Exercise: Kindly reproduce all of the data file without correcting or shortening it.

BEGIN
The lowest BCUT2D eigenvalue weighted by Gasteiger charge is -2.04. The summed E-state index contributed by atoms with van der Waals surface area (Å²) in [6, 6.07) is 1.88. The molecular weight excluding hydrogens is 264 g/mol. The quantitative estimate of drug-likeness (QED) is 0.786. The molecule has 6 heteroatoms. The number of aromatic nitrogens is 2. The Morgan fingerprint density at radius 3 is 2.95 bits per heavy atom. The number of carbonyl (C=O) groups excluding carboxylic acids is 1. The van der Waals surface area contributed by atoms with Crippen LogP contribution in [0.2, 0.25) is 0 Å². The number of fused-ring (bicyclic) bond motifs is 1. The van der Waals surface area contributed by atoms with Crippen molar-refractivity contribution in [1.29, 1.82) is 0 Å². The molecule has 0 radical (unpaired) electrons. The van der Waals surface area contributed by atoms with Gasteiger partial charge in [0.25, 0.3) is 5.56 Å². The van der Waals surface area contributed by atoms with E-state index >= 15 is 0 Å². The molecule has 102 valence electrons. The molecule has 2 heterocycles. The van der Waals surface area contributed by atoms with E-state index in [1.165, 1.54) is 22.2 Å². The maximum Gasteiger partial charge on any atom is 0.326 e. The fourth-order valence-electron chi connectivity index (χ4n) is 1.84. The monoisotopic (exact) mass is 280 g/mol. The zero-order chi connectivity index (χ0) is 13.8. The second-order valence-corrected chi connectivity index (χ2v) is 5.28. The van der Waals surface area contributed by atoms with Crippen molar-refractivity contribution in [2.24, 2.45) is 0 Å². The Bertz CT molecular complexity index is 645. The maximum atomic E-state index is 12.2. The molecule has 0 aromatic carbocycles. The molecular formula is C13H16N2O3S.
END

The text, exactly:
The lowest BCUT2D eigenvalue weighted by Gasteiger charge is -2.04. The summed E-state index contributed by atoms with van der Waals surface area (Å²) in [6, 6.07) is 1.88. The molecular weight excluding hydrogens is 264 g/mol. The quantitative estimate of drug-likeness (QED) is 0.786. The molecule has 6 heteroatoms. The number of aromatic nitrogens is 2. The Morgan fingerprint density at radius 3 is 2.95 bits per heavy atom. The number of carbonyl (C=O) groups excluding carboxylic acids is 1. The van der Waals surface area contributed by atoms with Crippen LogP contribution in [0.2, 0.25) is 0 Å². The number of fused-ring (bicyclic) bond motifs is 1. The van der Waals surface area contributed by atoms with Crippen molar-refractivity contribution in [1.29, 1.82) is 0 Å². The molecule has 0 radical (unpaired) electrons. The van der Waals surface area contributed by atoms with Gasteiger partial charge in [0.25, 0.3) is 5.56 Å². The van der Waals surface area contributed by atoms with E-state index >= 15 is 0 Å². The molecule has 102 valence electrons. The molecule has 2 heterocycles. The van der Waals surface area contributed by atoms with E-state index in [1.165, 1.54) is 22.2 Å². The maximum Gasteiger partial charge on any atom is 0.326 e. The fourth-order valence-electron chi connectivity index (χ4n) is 1.84. The monoisotopic (exact) mass is 280 g/mol. The zero-order chi connectivity index (χ0) is 13.8. The second-order valence-corrected chi connectivity index (χ2v) is 5.28. The van der Waals surface area contributed by atoms with Crippen molar-refractivity contribution in [2.24, 2.45) is 0 Å². The Bertz CT molecular complexity index is 645. The maximum atomic E-state index is 12.2. The molecule has 0 aromatic carbocycles. The molecular formula is C13H16N2O3S.